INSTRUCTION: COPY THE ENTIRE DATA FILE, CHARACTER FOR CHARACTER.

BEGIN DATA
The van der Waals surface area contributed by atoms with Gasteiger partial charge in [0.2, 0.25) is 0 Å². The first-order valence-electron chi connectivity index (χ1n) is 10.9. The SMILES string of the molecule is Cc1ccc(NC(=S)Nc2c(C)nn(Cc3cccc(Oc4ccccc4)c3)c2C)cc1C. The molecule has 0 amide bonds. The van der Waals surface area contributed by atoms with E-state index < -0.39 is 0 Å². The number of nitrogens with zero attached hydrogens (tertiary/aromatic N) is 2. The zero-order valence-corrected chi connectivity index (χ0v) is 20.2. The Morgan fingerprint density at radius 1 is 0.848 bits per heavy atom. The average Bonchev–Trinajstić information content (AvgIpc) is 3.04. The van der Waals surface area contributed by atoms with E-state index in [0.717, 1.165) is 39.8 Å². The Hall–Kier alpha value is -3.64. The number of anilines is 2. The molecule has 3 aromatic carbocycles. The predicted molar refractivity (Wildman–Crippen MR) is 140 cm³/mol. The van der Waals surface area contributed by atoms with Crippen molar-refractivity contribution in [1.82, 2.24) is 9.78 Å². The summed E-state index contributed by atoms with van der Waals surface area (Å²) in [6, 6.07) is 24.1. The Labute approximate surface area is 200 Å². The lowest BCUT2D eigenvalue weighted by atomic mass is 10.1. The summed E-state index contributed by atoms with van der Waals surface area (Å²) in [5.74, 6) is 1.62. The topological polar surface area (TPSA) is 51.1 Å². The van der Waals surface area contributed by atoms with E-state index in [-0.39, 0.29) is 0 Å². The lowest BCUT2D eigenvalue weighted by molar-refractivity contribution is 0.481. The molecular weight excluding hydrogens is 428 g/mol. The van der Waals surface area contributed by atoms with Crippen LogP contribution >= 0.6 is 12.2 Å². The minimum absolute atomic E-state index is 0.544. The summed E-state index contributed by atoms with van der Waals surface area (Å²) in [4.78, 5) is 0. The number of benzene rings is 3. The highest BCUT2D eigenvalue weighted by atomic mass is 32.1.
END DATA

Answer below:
The van der Waals surface area contributed by atoms with Gasteiger partial charge in [0.2, 0.25) is 0 Å². The first-order valence-electron chi connectivity index (χ1n) is 10.9. The SMILES string of the molecule is Cc1ccc(NC(=S)Nc2c(C)nn(Cc3cccc(Oc4ccccc4)c3)c2C)cc1C. The molecule has 0 amide bonds. The van der Waals surface area contributed by atoms with E-state index < -0.39 is 0 Å². The number of nitrogens with zero attached hydrogens (tertiary/aromatic N) is 2. The zero-order valence-corrected chi connectivity index (χ0v) is 20.2. The Morgan fingerprint density at radius 1 is 0.848 bits per heavy atom. The average Bonchev–Trinajstić information content (AvgIpc) is 3.04. The van der Waals surface area contributed by atoms with E-state index in [0.717, 1.165) is 39.8 Å². The Hall–Kier alpha value is -3.64. The number of anilines is 2. The molecule has 3 aromatic carbocycles. The predicted molar refractivity (Wildman–Crippen MR) is 140 cm³/mol. The van der Waals surface area contributed by atoms with Crippen molar-refractivity contribution in [1.82, 2.24) is 9.78 Å². The summed E-state index contributed by atoms with van der Waals surface area (Å²) in [6, 6.07) is 24.1. The Labute approximate surface area is 200 Å². The lowest BCUT2D eigenvalue weighted by atomic mass is 10.1. The summed E-state index contributed by atoms with van der Waals surface area (Å²) in [5.74, 6) is 1.62. The topological polar surface area (TPSA) is 51.1 Å². The van der Waals surface area contributed by atoms with E-state index in [-0.39, 0.29) is 0 Å². The lowest BCUT2D eigenvalue weighted by molar-refractivity contribution is 0.481. The molecular weight excluding hydrogens is 428 g/mol. The van der Waals surface area contributed by atoms with Crippen LogP contribution >= 0.6 is 12.2 Å². The minimum absolute atomic E-state index is 0.544. The summed E-state index contributed by atoms with van der Waals surface area (Å²) in [4.78, 5) is 0. The number of benzene rings is 3. The highest BCUT2D eigenvalue weighted by atomic mass is 32.1.